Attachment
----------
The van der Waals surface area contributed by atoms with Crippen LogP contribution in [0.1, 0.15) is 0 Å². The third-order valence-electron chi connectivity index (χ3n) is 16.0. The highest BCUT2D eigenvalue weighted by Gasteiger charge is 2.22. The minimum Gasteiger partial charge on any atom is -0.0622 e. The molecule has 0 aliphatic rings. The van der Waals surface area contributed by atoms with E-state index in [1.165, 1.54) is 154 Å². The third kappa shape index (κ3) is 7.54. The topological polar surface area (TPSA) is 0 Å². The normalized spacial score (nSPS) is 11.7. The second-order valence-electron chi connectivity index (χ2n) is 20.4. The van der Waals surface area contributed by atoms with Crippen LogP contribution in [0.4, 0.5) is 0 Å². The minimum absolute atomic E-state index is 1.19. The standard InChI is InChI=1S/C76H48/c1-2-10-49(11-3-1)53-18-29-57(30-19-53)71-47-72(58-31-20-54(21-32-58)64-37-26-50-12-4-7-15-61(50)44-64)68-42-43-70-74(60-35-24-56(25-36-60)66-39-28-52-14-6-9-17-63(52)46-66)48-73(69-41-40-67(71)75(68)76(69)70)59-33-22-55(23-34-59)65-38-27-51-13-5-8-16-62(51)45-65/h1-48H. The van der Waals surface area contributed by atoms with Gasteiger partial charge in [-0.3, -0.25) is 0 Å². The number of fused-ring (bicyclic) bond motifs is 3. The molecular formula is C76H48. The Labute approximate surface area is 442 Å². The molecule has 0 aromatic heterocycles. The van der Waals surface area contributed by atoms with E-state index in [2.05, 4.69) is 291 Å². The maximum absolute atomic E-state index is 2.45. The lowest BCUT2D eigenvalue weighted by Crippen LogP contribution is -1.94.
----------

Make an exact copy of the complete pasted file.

The van der Waals surface area contributed by atoms with Crippen LogP contribution in [0.1, 0.15) is 0 Å². The third-order valence-electron chi connectivity index (χ3n) is 16.0. The highest BCUT2D eigenvalue weighted by Gasteiger charge is 2.22. The minimum Gasteiger partial charge on any atom is -0.0622 e. The molecule has 0 aliphatic rings. The van der Waals surface area contributed by atoms with E-state index in [1.165, 1.54) is 154 Å². The third kappa shape index (κ3) is 7.54. The topological polar surface area (TPSA) is 0 Å². The normalized spacial score (nSPS) is 11.7. The second-order valence-electron chi connectivity index (χ2n) is 20.4. The van der Waals surface area contributed by atoms with Crippen LogP contribution in [0.4, 0.5) is 0 Å². The minimum absolute atomic E-state index is 1.19. The standard InChI is InChI=1S/C76H48/c1-2-10-49(11-3-1)53-18-29-57(30-19-53)71-47-72(58-31-20-54(21-32-58)64-37-26-50-12-4-7-15-61(50)44-64)68-42-43-70-74(60-35-24-56(25-36-60)66-39-28-52-14-6-9-17-63(52)46-66)48-73(69-41-40-67(71)75(68)76(69)70)59-33-22-55(23-34-59)65-38-27-51-13-5-8-16-62(51)45-65/h1-48H. The van der Waals surface area contributed by atoms with Gasteiger partial charge in [-0.3, -0.25) is 0 Å². The number of fused-ring (bicyclic) bond motifs is 3. The molecular formula is C76H48. The Labute approximate surface area is 442 Å². The molecule has 0 aromatic heterocycles. The van der Waals surface area contributed by atoms with E-state index in [2.05, 4.69) is 291 Å². The maximum absolute atomic E-state index is 2.45. The lowest BCUT2D eigenvalue weighted by Crippen LogP contribution is -1.94.